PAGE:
Preprint
Full-text available
Significant progress has been made in ultra-high field functional magnetic resonance imaging (fMRI) at 7 Tesla (T). While fMRI at 7 T promises a general increase in sensitivity compared to lower field strengths, the benefits may be most pronounced for specific applications. The current study aimed to evaluate the relative benefit of 7 T over 3 T fM...
Preprint
Full-text available
A bstract Vagus nerve stimulation (VNS) is thought to alter the state of the brain by recruiting global neuromodulators. VNS is used in treatment-resistant epilepsy, and is increasingly being explored for other brain disorders, such as depression, and as a cognitive enhancer. However, the promise of VNS is only partially fulfilled due to a lack of...
Article
Full-text available
Perceptual choices depend not only on the current sensory input but also on the behavioral context, such as the history of one’s own choices. Yet, it remains unknown how such history signals shape the dynamics of later decision formation. In models of decision formation, it is commonly assumed that choice history shifts the starting point of accumu...
Preprint
Full-text available
A bstract Perceptual choices depend not only on the current sensory input, but also on the behavioral context. An important contextual factor is the history of one’s own choices. Choice history often strongly biases perceptual decisions, and leaves traces in the activity of brain regions involved in decision processing. Yet, it remains unknown how...
Article
Full-text available
Decision bias is traditionally conceptualized as an internal reference against which sensory evidence is compared. Instead, we show that individuals implement decision bias by shifting the rate of sensory evidence accumulation toward a decision bound. Participants performed a target detection task while we recorded EEG. We experimentally manipulate...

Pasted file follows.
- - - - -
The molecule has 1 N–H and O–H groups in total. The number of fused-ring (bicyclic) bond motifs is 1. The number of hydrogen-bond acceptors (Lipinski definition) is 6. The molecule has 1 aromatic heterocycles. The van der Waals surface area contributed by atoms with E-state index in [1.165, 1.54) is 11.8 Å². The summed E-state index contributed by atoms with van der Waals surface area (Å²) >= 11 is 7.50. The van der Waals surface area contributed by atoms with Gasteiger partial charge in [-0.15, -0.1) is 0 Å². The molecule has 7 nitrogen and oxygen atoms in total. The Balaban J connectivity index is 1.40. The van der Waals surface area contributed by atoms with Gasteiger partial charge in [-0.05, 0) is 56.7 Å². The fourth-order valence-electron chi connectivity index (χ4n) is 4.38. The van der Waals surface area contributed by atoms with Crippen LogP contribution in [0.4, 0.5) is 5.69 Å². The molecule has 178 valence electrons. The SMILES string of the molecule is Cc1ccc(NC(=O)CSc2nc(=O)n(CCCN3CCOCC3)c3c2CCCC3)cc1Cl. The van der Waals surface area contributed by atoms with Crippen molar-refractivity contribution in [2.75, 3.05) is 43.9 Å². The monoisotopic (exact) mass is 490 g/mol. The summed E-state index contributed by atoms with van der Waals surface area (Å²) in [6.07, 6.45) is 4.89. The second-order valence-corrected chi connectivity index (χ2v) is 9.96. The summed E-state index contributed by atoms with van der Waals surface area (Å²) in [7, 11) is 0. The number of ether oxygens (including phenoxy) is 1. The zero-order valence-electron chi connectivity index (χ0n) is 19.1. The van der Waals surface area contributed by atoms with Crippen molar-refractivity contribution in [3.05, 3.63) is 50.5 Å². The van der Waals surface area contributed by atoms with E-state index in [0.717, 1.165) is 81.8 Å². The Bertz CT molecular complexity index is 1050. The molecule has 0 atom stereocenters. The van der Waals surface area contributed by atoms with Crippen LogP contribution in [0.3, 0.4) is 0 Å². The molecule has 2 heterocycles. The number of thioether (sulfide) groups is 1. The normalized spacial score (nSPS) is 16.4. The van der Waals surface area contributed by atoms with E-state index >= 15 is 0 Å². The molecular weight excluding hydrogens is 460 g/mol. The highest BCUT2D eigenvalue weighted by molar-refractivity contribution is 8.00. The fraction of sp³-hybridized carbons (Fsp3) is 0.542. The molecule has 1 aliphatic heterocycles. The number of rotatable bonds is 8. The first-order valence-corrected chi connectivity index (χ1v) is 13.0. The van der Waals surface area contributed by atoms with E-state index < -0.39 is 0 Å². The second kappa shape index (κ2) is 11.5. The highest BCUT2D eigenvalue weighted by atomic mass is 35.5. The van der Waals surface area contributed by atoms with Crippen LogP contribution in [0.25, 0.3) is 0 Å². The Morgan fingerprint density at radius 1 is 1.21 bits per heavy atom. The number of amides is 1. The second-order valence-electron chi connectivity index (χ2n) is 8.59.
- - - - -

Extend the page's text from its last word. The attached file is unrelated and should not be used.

Preprint
Decision bias is traditionally conceptualized as an internal reference against which sensory evidence is compared. Instead, we show that individuals implement decision bias by shifting the rate of sensory evidence accumulation towards a decision bound. Participants performed a target detection task while we recorded EEG. We experimentally manipulat...
Article
Full-text available
A correction to this article has been published and is linked from the HTML and PDF versions of this paper. The error has not been fixed in the paper.
Article
Full-text available
Perceptual decisions about the state of the environment are often made in the face of uncertain evidence. Internal uncertainty signals are considered important regulators of learning and decision-making. A growing body of work has implicated the brain's arousal systems in uncertainty signaling. Here, we found that two specific computational variabl...
Article
Full-text available
Decision-makers often arrive at different choices when faced with repeated presentations of the same evidence. Variability of behavior is commonly attributed to noise in the brain's decision-making machinery. We hypothesized that phasic responses of brainstem arousal systems are a significant source of this variability. We tracked pupil respon...